In summary, the trial court did not misinterpret section 3708 or improperly allocate the burden of proof.   Huang had the burden of proving by a preponderance of the evidence that she sustained an injury during her employment.   If she did so, the employer's negligence would be presumed under section 3708, and the employer would have to prove it was not negligent to avoid liability.   However, the trial court found Huang did not show “that she was injured at Defendants' premises or in her employment by Defendants.”   We are not at liberty to interfere with that conclusion if there is any competent evidence to support it.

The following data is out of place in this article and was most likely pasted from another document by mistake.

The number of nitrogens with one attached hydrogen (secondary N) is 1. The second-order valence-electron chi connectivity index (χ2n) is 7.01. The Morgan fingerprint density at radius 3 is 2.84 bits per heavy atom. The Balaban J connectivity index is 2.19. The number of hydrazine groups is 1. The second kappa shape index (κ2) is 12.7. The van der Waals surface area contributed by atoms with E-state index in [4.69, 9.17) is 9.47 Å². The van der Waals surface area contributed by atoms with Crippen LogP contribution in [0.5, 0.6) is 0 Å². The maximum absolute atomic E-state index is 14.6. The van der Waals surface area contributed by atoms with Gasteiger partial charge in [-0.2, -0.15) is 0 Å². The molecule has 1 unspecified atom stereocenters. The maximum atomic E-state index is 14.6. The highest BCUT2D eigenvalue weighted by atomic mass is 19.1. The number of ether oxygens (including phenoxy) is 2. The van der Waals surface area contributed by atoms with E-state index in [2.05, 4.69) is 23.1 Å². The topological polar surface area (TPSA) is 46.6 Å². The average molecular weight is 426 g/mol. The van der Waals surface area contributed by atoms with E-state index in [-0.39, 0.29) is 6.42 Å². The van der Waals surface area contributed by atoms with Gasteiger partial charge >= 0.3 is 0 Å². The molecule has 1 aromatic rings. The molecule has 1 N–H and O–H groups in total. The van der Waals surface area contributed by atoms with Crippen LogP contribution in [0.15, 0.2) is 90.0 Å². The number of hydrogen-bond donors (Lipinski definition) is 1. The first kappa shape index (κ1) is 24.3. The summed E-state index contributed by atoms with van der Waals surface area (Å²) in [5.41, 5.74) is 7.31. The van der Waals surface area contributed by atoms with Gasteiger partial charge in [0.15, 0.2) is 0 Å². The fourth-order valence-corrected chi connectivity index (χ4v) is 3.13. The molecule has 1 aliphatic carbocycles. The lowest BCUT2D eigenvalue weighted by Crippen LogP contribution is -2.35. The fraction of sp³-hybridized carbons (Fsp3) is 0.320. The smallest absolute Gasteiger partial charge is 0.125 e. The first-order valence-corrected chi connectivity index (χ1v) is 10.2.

The question is reduced to one of witness credibility, which is entirely within the province of the trial court.7  Huang gave her account of her injury, and testified she told Hunter about it that same day.   Dr. Mitzelfelt testified Huang's injuries were consistent with the accident Huang described, but could have been caused by other kinds of trauma.   On the other hand, Hunter testified that Huang did not tell him she was injured, either on the day it happened or on the following day when he fired her.   He also presented evidence as to the height of the windows, which cast Huang's account of the alleged accident into considerable question.   Under these circumstances, we have no basis upon which to question the trial court's assessment of the evidence.   The court apparently did not believe Huang's version of events.8  In short, the court's conclusion Huang did not meet her burden of proving she was injured during her employment necessarily means the court, as trier of fact, did not believe Huang's testimony, and instead credited the employer's evidence, from which it could be inferred Huang's story was not true.    Since there was substantial evidence to support that conclusion, we are obliged to affirm the judgment in the employer's favor.9